C: Why did Triple Fisher need to be made?
DK: It probably didn’t. One of my favorite descriptions of Triple Fisher that I have seen in the media is “a Rashomon-like retelling of a story which didn’t really need to be told in the first place.” Even though the original story didn’t need to be told, once it was told by all three major networks, maybe Triple Fisher did need to be made to right the wrongs and get to the ultimate truth behind the Amy Fisher saga.
C: What is the next step for Dan Kapelovitz?
DK: The film I am currently working on is called 48 Hrs. Literally. It takes the footage of the 1982 action comedy starring Eddie Murphy and Nick Nolte and expands it so that the final running time will be literally 48 hours. Unlike Triple Fisher, this will be more on the side of the unwatchable conceptual films. In fact, there is an eight-hour sequence that is an homage to Warhol’s “Sleep,” where it is just a shot of Nick Nolte sleeping looped so that it lasts eight hours. And I am working on another sleep sequence, which will also be eight hours, but will include a bunch of dream sequences. Once Nick Nolte’s character meets Eddie Murphy’s character, his entire psyche opens up and he starts to have all of these psychedelic dreams.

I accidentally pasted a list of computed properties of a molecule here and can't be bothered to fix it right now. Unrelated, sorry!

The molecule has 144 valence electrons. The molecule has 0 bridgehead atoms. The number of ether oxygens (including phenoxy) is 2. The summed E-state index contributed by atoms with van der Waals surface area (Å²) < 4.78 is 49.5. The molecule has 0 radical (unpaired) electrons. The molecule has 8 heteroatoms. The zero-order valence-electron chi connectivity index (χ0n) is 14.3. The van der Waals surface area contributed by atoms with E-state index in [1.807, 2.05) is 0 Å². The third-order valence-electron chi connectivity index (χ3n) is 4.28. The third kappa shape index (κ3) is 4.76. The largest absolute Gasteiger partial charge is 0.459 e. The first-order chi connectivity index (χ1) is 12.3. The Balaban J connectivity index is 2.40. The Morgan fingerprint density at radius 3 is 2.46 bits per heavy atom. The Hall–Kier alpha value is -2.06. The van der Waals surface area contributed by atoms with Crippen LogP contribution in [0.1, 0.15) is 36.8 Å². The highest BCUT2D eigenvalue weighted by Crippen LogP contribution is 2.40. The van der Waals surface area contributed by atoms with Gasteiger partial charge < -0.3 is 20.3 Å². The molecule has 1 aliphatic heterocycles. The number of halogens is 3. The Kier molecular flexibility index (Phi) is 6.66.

I’m also trying to make a rock opera documentary starring David Nkrumah Unger Liebe Hart and some other top-secret projects, and I continue my criminal defense law practice in Hollywood, called the Radical Law Center.
Triple Fisher is screening tonight at the Cinedelphia Film Festival. For more information on the film, and to buy tickets, click here.
Author: Kyle Harter
Kyle Harter recently relocated to Philadelphia after receiving his BA in Film from the University of Central Florida. Kyle aspires to a career of filmmaking, writing, and adventure. Kyle has a mild obsession with Quentin Tarantino, coffee, and Corgis. He co-authors the film blog, The Main Squeeze.